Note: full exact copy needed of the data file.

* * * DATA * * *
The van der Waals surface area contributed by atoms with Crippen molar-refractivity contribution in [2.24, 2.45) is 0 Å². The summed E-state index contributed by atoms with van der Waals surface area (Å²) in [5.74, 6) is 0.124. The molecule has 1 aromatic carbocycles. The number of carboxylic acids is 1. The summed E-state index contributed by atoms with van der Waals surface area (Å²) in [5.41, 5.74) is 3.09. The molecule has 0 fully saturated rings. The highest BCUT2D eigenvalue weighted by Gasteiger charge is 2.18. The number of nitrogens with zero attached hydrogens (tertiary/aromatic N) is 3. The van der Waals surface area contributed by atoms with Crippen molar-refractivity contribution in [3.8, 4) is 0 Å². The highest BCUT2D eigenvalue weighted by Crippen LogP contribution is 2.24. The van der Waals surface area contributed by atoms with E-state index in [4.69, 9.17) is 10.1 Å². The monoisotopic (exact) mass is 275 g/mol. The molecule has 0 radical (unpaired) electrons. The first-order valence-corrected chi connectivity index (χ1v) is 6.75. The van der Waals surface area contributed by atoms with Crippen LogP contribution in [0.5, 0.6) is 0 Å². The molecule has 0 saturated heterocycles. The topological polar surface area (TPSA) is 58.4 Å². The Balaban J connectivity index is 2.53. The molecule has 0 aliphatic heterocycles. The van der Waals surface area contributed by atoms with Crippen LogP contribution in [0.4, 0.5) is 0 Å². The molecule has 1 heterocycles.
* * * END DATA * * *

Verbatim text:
The van der Waals surface area contributed by atoms with Crippen molar-refractivity contribution in [2.24, 2.45) is 0 Å². The summed E-state index contributed by atoms with van der Waals surface area (Å²) in [5.74, 6) is 0.124. The molecule has 1 aromatic carbocycles. The number of carboxylic acids is 1. The summed E-state index contributed by atoms with van der Waals surface area (Å²) in [5.41, 5.74) is 3.09. The molecule has 0 fully saturated rings. The highest BCUT2D eigenvalue weighted by Gasteiger charge is 2.18. The number of nitrogens with zero attached hydrogens (tertiary/aromatic N) is 3. The van der Waals surface area contributed by atoms with Crippen molar-refractivity contribution in [3.8, 4) is 0 Å². The highest BCUT2D eigenvalue weighted by Crippen LogP contribution is 2.24. The van der Waals surface area contributed by atoms with E-state index in [4.69, 9.17) is 10.1 Å². The monoisotopic (exact) mass is 275 g/mol. The molecule has 0 radical (unpaired) electrons. The first-order valence-corrected chi connectivity index (χ1v) is 6.75. The van der Waals surface area contributed by atoms with Crippen LogP contribution in [0.5, 0.6) is 0 Å². The molecule has 0 saturated heterocycles. The topological polar surface area (TPSA) is 58.4 Å². The Balaban J connectivity index is 2.53. The molecule has 0 aliphatic heterocycles. The van der Waals surface area contributed by atoms with Crippen LogP contribution in [0.4, 0.5) is 0 Å². The molecule has 1 heterocycles.